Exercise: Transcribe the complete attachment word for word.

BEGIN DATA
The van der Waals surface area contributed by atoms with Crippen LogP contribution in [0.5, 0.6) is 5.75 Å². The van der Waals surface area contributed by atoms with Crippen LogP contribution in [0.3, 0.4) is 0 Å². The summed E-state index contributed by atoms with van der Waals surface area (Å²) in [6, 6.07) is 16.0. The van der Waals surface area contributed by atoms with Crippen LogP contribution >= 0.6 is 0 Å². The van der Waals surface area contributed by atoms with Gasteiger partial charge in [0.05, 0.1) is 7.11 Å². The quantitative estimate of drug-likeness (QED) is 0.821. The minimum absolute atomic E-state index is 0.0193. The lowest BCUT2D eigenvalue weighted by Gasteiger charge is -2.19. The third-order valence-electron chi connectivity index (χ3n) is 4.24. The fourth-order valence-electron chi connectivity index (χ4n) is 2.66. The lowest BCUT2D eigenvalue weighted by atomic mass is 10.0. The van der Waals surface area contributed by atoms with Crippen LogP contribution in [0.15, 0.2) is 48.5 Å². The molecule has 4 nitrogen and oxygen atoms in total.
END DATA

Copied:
The van der Waals surface area contributed by atoms with Crippen LogP contribution in [0.5, 0.6) is 5.75 Å². The van der Waals surface area contributed by atoms with Crippen LogP contribution in [0.3, 0.4) is 0 Å². The summed E-state index contributed by atoms with van der Waals surface area (Å²) in [6, 6.07) is 16.0. The van der Waals surface area contributed by atoms with Crippen LogP contribution >= 0.6 is 0 Å². The van der Waals surface area contributed by atoms with Gasteiger partial charge in [0.05, 0.1) is 7.11 Å². The quantitative estimate of drug-likeness (QED) is 0.821. The minimum absolute atomic E-state index is 0.0193. The lowest BCUT2D eigenvalue weighted by Gasteiger charge is -2.19. The third-order valence-electron chi connectivity index (χ3n) is 4.24. The fourth-order valence-electron chi connectivity index (χ4n) is 2.66. The lowest BCUT2D eigenvalue weighted by atomic mass is 10.0. The van der Waals surface area contributed by atoms with Crippen LogP contribution in [0.15, 0.2) is 48.5 Å². The molecule has 4 nitrogen and oxygen atoms in total.